Stipulated judgments after an insurer’s denial of the duty to defend were frowned upon by courts not all that long ago, and some jurisdictions still give them the skunk eye. It used to be that most courts would say that, when an insurer refuses to defend, an insured’s stipulated judgment with the underlying plaintiff was not binding on the insurer. Courts were especially prone to look unfavorably on the usual arrangement: in addition to a stipulated judgment, the insured also obtains from the plaintiff a covenant not to enforce the judgment, except against the insurer through an assignment of the insured’s policy rights. Patrons Oxford Ins. Co. v. Harris, 2006 WL 1652525 (Maine June 16, 2006) highlights the modern trend that enforces the validity of stipulated judgments to the extent coverage exists and the amount of the judgment is reasonable.
The case explains that this was Maine’s first crack at deciding this issue, and the court accepted the majority position on every point related to stipulated judgments. The court said that an insurer who breaches the duty to defend and repudiates control of the litigation is not entitled to second-guess the insured’s strategy for getting out of hot water. It also, in a footnote, repudiated the view that a covenant not to execute means the stipulated judgment is fake because the insured has no real obligation. Most courts now hold that a covenant not to execute is not a release of the insured’s obligation to pay but rather merely a contract not to enforce.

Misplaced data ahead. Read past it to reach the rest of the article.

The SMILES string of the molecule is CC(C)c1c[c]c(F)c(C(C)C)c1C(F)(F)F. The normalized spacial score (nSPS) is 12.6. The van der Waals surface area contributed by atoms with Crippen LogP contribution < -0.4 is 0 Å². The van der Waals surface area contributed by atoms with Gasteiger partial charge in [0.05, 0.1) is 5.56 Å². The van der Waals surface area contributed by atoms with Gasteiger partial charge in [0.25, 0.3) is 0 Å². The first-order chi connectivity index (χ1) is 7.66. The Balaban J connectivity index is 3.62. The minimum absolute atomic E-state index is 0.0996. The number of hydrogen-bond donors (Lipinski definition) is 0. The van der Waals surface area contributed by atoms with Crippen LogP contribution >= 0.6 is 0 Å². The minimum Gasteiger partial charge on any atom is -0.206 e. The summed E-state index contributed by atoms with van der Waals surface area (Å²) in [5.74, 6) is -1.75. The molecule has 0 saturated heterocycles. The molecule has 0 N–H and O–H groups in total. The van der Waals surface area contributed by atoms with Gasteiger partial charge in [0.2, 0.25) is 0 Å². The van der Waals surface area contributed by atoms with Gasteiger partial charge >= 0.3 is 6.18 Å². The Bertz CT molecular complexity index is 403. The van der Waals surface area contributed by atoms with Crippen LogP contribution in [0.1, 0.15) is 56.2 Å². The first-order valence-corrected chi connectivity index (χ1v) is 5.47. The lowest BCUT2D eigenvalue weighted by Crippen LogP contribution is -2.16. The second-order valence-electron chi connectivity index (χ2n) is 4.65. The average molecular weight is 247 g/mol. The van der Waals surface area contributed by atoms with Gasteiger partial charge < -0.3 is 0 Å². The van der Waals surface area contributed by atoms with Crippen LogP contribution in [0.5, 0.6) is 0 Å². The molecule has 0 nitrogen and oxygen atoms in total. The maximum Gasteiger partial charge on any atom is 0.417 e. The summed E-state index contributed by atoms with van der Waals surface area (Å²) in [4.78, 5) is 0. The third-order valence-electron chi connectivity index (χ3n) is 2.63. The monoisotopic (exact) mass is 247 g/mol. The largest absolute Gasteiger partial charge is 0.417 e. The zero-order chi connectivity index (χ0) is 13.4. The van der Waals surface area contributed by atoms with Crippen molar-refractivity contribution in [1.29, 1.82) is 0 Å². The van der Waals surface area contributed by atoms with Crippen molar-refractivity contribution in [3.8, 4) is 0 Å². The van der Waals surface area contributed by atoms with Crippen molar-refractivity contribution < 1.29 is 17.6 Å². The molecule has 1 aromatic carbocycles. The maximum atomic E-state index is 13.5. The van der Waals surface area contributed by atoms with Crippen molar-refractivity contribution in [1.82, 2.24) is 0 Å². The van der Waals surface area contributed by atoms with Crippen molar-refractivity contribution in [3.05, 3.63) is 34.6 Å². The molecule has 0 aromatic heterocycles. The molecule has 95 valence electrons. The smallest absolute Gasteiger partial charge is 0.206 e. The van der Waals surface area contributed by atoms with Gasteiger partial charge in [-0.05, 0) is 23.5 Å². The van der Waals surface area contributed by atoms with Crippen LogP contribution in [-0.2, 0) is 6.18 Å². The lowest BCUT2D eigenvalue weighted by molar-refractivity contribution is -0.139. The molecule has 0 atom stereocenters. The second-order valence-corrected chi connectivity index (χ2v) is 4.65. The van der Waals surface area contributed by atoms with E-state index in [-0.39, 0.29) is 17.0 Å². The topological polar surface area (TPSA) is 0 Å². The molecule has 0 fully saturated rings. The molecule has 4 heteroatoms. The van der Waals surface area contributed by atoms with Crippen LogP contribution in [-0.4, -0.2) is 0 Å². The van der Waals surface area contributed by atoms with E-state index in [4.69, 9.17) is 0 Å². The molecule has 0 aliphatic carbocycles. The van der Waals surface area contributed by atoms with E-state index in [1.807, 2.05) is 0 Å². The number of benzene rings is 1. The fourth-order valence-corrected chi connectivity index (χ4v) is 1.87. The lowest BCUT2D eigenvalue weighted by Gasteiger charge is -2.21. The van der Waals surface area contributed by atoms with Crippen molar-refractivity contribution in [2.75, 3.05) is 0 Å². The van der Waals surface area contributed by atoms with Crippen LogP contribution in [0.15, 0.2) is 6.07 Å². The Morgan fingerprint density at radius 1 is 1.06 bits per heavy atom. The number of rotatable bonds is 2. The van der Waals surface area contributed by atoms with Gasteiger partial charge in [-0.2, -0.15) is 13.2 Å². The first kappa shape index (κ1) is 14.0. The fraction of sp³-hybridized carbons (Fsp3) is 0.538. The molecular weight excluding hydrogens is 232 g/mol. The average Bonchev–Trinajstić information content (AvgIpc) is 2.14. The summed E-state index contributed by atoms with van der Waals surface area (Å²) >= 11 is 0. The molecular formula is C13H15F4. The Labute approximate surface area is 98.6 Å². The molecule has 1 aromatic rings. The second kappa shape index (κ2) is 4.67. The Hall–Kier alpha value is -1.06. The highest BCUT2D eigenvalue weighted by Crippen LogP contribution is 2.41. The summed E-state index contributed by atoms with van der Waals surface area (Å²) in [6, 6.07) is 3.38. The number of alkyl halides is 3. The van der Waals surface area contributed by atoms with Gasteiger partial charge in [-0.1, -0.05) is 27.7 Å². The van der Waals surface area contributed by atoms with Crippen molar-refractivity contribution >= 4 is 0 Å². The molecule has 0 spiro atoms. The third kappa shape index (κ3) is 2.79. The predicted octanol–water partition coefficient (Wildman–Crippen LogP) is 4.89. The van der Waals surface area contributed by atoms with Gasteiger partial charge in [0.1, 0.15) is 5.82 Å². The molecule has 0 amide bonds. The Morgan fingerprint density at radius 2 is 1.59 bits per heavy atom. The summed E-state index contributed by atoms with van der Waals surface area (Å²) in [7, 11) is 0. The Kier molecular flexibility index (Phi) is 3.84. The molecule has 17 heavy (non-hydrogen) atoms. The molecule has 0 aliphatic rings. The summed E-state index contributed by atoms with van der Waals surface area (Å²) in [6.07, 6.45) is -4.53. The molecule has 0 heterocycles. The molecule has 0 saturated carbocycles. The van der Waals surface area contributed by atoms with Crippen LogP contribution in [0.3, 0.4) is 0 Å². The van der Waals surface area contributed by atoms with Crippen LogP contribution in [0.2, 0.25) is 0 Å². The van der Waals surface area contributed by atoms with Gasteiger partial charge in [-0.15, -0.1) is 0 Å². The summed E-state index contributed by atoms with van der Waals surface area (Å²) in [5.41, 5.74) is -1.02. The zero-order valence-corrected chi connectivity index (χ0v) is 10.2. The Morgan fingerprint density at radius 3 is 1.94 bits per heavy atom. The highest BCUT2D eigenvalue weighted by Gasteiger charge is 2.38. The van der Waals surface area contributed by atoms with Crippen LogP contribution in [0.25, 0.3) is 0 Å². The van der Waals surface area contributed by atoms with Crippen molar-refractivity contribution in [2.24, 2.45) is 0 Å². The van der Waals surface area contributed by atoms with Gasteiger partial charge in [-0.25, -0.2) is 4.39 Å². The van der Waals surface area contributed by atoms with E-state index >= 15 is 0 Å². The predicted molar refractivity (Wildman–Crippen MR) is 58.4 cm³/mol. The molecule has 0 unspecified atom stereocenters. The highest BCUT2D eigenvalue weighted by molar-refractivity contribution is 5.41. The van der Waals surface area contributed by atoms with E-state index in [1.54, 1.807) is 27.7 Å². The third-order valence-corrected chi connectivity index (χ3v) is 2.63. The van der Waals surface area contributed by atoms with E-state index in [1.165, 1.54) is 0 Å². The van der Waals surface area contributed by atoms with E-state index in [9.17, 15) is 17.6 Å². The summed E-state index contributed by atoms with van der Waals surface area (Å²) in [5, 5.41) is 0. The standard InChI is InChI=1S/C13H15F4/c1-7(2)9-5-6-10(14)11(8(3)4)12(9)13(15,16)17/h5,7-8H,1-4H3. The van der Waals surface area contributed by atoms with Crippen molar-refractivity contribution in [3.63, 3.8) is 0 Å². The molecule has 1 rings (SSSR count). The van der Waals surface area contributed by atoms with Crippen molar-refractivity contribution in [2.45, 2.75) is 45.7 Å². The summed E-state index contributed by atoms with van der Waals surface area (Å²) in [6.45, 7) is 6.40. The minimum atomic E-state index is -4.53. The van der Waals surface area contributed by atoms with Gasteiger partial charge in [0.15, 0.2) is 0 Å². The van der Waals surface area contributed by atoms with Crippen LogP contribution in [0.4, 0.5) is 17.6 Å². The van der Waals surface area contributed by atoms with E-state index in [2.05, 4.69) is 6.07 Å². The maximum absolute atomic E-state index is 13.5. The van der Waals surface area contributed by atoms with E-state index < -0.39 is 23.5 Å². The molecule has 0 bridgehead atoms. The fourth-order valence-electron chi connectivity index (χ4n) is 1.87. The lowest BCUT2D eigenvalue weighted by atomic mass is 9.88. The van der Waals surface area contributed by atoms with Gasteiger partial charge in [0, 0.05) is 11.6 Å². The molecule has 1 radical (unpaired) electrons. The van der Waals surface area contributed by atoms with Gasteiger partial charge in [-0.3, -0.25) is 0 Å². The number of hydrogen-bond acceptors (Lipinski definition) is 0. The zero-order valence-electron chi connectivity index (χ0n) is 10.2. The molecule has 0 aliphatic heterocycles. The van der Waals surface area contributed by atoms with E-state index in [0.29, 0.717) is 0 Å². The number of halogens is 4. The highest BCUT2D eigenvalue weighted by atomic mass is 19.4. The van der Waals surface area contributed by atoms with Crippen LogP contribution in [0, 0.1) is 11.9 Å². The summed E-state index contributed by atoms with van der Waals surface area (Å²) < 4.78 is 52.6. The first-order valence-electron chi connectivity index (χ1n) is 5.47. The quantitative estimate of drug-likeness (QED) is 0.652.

Some years ago, a California coverage lawyer gave me his view on why the modern trend makes sense: when an insurer breaches the insurance contract, the policyholder is relieved from the duty of further performance. To me, that’s on the right track but perhaps a little simplistic, because it’s obvious that an insurer’s breach does not relieve the insured of all duties under the policy. Instead, I think a better justification is that the primary feature and the essence of liability policies is not indemnity but defense. The duty to defend is incredibly broader than the duty to indemnify, and the basic consumer expectation when purchasing a liability policy is a defense. Therefore, when wrongly denying the basic assumption of the policy, an insurer in fairness cannot enforce the anti-assignment and no-settlement clauses of the policy that stem from the policy’s basic assumption.